The key: Train all of your employees to provide the kind of service you believe your patients deserve and expect, and then when one leaves, you won’t have to worry about the continuity of quality of care and services.

Practice Leader: Communicate What You Want the Practice Personality to Be
If you’re the practice that doesn’t immediately acknowledge, and offer to help, everyone who walks through your door, the change begins with communication.

It is important for every team member to feel that they are heard. Weekly or biweekly meetings have the potential to provide, and encourage, open communication, for the entire team, doctors, opticians, technicians and office personnel. Everyone should be able to speak with the complete confidence that ideas, complaints, and even venting, will not have negative repercussions, but will be treated with thoughtfulness and respect.

An annual, or semi-annual, workshop day has been successful at many practices. It is a day dedicated exclusively to training the team, on which the office is closed to the public. Team members are encouraged to learn new skills and experience duties they are not usually responsible for. It becomes a day for learning, and most importantly, communicating. The team is together daily, but this day is unique; it is a day that provides an interactive learning environment.

Be Careful Who You Hire: Catch Incompatible Personalities
It is important to get input from the entire team before a new hire is made. Suggest the potential new hire spend a day observing the practice before agreeing to join. Most will appreciate the opportunity to witness the practice’s personality, and it gives the individual time to perceive their compatibility with team members. Every prospective new hire will potentially to change the practices’ personality, so we should strive to bring into the practice individuals who will complement and “fit” the practice’s personality.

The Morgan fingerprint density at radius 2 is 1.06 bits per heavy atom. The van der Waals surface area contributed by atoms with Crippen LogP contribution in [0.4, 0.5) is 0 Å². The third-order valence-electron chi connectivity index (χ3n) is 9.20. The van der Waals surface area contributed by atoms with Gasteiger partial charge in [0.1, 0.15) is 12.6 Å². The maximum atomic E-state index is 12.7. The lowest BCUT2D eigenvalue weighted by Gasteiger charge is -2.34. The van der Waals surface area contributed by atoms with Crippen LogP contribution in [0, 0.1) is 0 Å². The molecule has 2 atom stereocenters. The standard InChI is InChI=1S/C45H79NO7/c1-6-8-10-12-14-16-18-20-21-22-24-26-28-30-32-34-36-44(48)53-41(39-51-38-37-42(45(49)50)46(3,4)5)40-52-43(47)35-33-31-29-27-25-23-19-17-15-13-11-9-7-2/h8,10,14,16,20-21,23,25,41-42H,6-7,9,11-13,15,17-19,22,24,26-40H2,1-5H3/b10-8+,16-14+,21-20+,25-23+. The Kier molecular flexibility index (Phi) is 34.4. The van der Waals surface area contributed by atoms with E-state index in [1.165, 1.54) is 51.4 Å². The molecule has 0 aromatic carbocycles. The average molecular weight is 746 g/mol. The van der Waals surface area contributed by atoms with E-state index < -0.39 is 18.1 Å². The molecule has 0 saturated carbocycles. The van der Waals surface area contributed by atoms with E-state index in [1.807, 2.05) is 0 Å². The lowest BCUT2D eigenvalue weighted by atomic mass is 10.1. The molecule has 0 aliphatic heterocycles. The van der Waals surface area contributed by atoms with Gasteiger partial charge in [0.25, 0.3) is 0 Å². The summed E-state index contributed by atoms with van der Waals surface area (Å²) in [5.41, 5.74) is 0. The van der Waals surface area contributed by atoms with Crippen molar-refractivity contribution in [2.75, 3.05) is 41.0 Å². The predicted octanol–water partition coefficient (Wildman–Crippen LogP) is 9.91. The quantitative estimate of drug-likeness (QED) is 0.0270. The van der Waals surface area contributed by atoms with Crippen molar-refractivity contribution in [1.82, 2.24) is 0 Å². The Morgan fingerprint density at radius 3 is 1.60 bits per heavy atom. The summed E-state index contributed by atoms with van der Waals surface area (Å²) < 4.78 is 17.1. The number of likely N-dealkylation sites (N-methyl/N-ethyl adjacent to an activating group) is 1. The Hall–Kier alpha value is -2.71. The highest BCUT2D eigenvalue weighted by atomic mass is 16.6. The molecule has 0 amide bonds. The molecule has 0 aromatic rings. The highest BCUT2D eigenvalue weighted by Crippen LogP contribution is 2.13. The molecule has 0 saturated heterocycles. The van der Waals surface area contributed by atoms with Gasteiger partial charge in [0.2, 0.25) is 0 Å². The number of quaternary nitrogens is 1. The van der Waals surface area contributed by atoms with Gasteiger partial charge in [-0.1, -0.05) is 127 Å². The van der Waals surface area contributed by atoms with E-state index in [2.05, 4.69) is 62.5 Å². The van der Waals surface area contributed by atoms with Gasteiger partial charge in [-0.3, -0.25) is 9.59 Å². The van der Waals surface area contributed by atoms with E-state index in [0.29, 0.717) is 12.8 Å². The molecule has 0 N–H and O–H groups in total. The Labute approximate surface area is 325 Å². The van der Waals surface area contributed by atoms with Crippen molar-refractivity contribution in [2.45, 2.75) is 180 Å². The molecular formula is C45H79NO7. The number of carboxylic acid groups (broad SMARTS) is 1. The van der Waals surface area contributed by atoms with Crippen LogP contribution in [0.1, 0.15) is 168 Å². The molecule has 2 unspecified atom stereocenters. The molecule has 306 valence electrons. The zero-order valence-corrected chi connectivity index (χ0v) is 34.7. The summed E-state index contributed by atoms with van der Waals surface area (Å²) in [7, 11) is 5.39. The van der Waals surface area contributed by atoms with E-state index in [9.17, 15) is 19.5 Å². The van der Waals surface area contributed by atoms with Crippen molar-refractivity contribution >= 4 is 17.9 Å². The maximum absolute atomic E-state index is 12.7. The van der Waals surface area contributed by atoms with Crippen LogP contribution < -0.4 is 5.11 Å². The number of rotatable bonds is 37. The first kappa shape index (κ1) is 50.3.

When a single person is in charge of implementing change, or enhancing the practice personality, it is important they understand their responsibility; it is never to “micro-manage” the team, but to give positive feedback when warranted, and instructional information if necessary. Practice personality should never need to be micro-managed or forced. Once you have made the right hire, and fully trained the individual, that person understands how to apply the positive practice personality.

Be Sure Your Physical Environment Doesn’t Undermine Your Message
I encourage both the practice owner, and all the individuals of the team, to check their surroundings. Walk through the office from the front door, to reception area, lab, exam rooms, contact lens rooms and the optical. If any room appears cluttered, or dirty, make notes of improvements necessary. Allow suggestions from employees to encourage ways to improve the physical appearance. Everyone appreciates working in a clean and organized environment. It evokes a sense of pride.

When your staff feels good about the office’s appearance, and the service they are providing, patients are likely to feel the same.



Tami Hagemeyer, ABOC, FNAO, is an optician at a practice in Bowling Green, Ohio. She also is a CE speaker and author. To contact her: